Disclaimer: The information on this site is not intended or implied to be a substitute for professional medical advice, diagnosis or treatment. All content is for general information purposes only.
Most (not all) of the recipes featured on The Fit Cookie encompass special diet considerations. While some of these recipes are vegan, vegetarian, nut-free, soy-free, dairy-free, and gluten-free, others may not be, but can still be adapted to fit your special diet. Remember, personal responsibility is key when dealing with food allergies. If you have food allergies, always check with your physician before trying new foods.
Special Diet Labels: While I include recipes that are labeled vegan, raw, vegetarian, and paleo, I do not adhere to these diets but label them for quick reference by those who do follow these diets. My family has a mix of food allergies and I like to experiment with different styles of cooking, so there are recipes here for everyone!
Why brown rice flour?: I use brown rice flour in most of my flour-based recipes for several reasons: 1) it is inexpensive, 2) it is whole grain, 3) it is very versatile, and 4) it has a neutral flavor. I grind my own brown rice flour from short-grain brown rice to save money – it costs about 1/2 of what pre-packaged brown rice flour costs. I use short grain rice instead of long grain because it has more sticky (aka “glutinous”) starch (it still does not contain gluten). It makes a wonderful substitute for wheat flour.
Allergy Labels: Not all of the recipes featured on The Fit Cookie are completely allergy-free. Some are free of dairy, while others are free of peanuts but may contain tree-nuts. Always check the ingredients!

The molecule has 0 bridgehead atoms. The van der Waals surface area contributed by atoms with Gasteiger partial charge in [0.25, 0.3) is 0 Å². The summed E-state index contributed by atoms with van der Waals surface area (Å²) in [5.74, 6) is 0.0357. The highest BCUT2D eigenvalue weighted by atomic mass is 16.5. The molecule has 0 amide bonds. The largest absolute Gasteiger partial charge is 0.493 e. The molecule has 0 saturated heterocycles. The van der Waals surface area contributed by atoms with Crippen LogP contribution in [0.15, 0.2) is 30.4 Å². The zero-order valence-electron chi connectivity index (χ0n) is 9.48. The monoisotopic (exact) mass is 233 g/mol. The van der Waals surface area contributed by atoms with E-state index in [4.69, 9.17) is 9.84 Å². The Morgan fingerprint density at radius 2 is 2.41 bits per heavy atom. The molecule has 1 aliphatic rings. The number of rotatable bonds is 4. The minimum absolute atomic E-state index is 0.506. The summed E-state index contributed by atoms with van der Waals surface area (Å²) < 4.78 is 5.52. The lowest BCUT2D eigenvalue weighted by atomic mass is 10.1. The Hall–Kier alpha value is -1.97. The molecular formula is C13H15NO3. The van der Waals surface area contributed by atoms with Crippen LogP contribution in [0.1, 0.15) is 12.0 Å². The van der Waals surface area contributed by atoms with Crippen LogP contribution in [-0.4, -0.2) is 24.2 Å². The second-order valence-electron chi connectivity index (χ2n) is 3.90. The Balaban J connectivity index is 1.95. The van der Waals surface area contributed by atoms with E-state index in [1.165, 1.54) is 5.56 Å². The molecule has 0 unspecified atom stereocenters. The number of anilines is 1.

There are many of my recipes that feature coconut and some that have nutmeg. Neither coconut nor nutmeg is a tree nut. However, allergies to them can still exist. This is what FAAN (Food Allergy and Anaphylaxis Network) has to say about coconut and nutmeg:
“Should coconut be avoided by someone with a tree nut allergy?
Discuss this with your doctor. Coconut, the seed of a drupaceous fruit, has typically not been restricted in the diets of people with tree nut allergy. However, in October of 2006, the FDA began identifying coconut as a tree nut. The available medical literature contains documentation of a small number of allergic reactions to coconut; most occurred in people who were not allergic to other tree nuts. Ask your doctor if you need to avoid coconut.
Is nutmeg safe?
Nutmeg is obtained from the seeds of the tropical tree species Myristica fragrans. It is generally safe for an individual with a tree nut allergy.”
If you have food allergies, always check with your physician if you have doubts or concerns about foods such as coconut or nutmeg.